Dare to Dream
At long last, on Veterans Day 1993, the Vietnam Women’s Memorial was dedicated in a grove of trees just 300 feet from the Wall of names on the National Mall, bringing honor, healing and hope to the otherwise forgotten women who served during the Vietnam War. The monument, sculpted by American artist Glenna Goodacre, honors the more than 265,00 women who served during the Vietnam era around the world in uniform and in civilian support roles. Nearly 11,000 of these women served in-country Vietnam.
How proud I was of those many women I served with! Yet, as the nation dedicated memorials to Vietnam veterans across the country, very few recognized the vast and essential role of women. I knew that the nation could not forget them and began to dream of adding a statue portraying women’s strength, compassion, courage, and service on the hallowed ground of the Vietnam Veterans Memorial. Many others agreed, and together we founded the Vietnam Women’s Memorial Project in 1984. The Project’s mission to promote the healing of women veterans included several aims: to conduct a “sister search” to identify the military and civilian women who had served, to educate the public about their roles, and to facilitate research on the physiological, psychological, and sociological issues related to their service.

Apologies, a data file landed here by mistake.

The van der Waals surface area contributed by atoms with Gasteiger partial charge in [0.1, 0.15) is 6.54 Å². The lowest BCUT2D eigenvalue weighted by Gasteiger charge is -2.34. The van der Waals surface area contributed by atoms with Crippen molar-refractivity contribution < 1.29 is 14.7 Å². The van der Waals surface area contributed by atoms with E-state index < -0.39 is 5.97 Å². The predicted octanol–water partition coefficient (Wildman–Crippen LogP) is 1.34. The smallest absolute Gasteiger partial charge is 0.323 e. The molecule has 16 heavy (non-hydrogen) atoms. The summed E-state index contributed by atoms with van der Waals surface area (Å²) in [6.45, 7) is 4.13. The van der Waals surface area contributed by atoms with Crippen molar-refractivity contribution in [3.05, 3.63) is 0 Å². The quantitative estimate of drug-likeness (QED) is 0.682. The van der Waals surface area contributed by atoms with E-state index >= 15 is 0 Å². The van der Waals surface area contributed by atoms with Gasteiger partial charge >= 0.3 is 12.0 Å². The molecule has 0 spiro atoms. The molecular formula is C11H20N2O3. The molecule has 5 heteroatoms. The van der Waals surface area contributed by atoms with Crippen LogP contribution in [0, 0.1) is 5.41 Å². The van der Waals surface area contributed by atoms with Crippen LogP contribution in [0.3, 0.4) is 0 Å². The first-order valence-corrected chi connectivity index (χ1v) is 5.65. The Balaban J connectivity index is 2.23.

The ensuing years to achieve the Project’s mission were a formidable journey for hundreds of our dedicated volunteers who faced enormous barriers. Many critics opposed an addition to the Vietnam Veterans Memorial. Others opposed and criticized women’s military and wartime service. Government and civilian agencies rejected the proposed site and design. We were tested. But hadn’t we been tested once before? We were used to fighting for each other and for our country. We succeeded because those who brought their skills, fortitude, and love to the Project’s mission helped turn obstacles into stepping stones.
Ours is a story from the past that can power women’s future. Our efforts were not just for the women of the Vietnam era. They were for our daughters and granddaughters, for the women who step up to serve today, and for our brother soldiers who united in that same patriotic spirit. As I expressed during a Congressional hearing in Washington, D.C.: “Women didn’t have to enter military service, but we stepped up to serve believing we belonged with our brothers-in-arms and now we belong with them at the Vietnam Veterans Memorial. If they belong there, we belong there. We were there for them then. We mattered.”
In 2015, The Vietnam Women’s Memorial Foundation (formerly “Project”) selected Eastern National, with the National Park Service, to assume its operating mission. Every Memorial Day and Veterans Day, women veterans bring the bronze sculpture to life by sharing their stories and uniting generations of women who have served their nation.
Diane Carlson Evans, RN
Founder and Past President
Vietnam Women’s Memorial
Army Nurse Corps, 1966-1972